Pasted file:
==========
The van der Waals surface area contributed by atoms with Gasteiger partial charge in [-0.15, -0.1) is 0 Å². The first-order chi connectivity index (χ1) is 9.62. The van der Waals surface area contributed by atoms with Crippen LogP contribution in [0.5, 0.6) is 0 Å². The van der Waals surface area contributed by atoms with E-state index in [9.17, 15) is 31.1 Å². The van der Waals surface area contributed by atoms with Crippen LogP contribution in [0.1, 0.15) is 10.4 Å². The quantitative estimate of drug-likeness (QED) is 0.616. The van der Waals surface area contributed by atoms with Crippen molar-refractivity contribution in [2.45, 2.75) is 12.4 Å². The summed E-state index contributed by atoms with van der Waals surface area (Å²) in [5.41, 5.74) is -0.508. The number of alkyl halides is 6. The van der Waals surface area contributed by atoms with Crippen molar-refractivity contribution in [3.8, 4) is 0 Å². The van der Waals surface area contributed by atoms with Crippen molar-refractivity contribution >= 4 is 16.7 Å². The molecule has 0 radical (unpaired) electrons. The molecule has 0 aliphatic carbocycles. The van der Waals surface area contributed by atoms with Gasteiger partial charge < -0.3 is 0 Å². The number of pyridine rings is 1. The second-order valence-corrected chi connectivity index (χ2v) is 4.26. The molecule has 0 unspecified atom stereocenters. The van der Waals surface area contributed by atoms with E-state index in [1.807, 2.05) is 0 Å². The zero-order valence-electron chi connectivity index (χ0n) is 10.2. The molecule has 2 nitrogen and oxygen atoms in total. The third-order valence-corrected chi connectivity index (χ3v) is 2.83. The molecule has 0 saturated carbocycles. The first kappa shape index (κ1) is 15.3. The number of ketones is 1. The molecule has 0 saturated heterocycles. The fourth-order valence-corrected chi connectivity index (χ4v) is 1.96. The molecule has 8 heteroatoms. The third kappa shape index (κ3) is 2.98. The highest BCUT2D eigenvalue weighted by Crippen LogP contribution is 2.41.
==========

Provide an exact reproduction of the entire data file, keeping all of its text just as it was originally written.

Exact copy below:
The van der Waals surface area contributed by atoms with Gasteiger partial charge in [-0.15, -0.1) is 0 Å². The first-order chi connectivity index (χ1) is 9.62. The van der Waals surface area contributed by atoms with Crippen LogP contribution in [0.5, 0.6) is 0 Å². The van der Waals surface area contributed by atoms with E-state index in [9.17, 15) is 31.1 Å². The van der Waals surface area contributed by atoms with Crippen LogP contribution in [0.1, 0.15) is 10.4 Å². The quantitative estimate of drug-likeness (QED) is 0.616. The van der Waals surface area contributed by atoms with Crippen molar-refractivity contribution in [2.45, 2.75) is 12.4 Å². The summed E-state index contributed by atoms with van der Waals surface area (Å²) in [5.41, 5.74) is -0.508. The number of alkyl halides is 6. The van der Waals surface area contributed by atoms with Crippen molar-refractivity contribution in [3.8, 4) is 0 Å². The van der Waals surface area contributed by atoms with Crippen molar-refractivity contribution >= 4 is 16.7 Å². The molecule has 0 radical (unpaired) electrons. The molecule has 0 aliphatic carbocycles. The van der Waals surface area contributed by atoms with Gasteiger partial charge < -0.3 is 0 Å². The number of pyridine rings is 1. The second-order valence-corrected chi connectivity index (χ2v) is 4.26. The molecule has 0 unspecified atom stereocenters. The van der Waals surface area contributed by atoms with E-state index in [1.807, 2.05) is 0 Å². The zero-order valence-electron chi connectivity index (χ0n) is 10.2. The molecule has 2 nitrogen and oxygen atoms in total. The third-order valence-corrected chi connectivity index (χ3v) is 2.83. The molecule has 0 saturated carbocycles. The first kappa shape index (κ1) is 15.3. The number of ketones is 1. The molecule has 0 saturated heterocycles. The fourth-order valence-corrected chi connectivity index (χ4v) is 1.96. The molecule has 8 heteroatoms. The third kappa shape index (κ3) is 2.98. The highest BCUT2D eigenvalue weighted by Crippen LogP contribution is 2.41.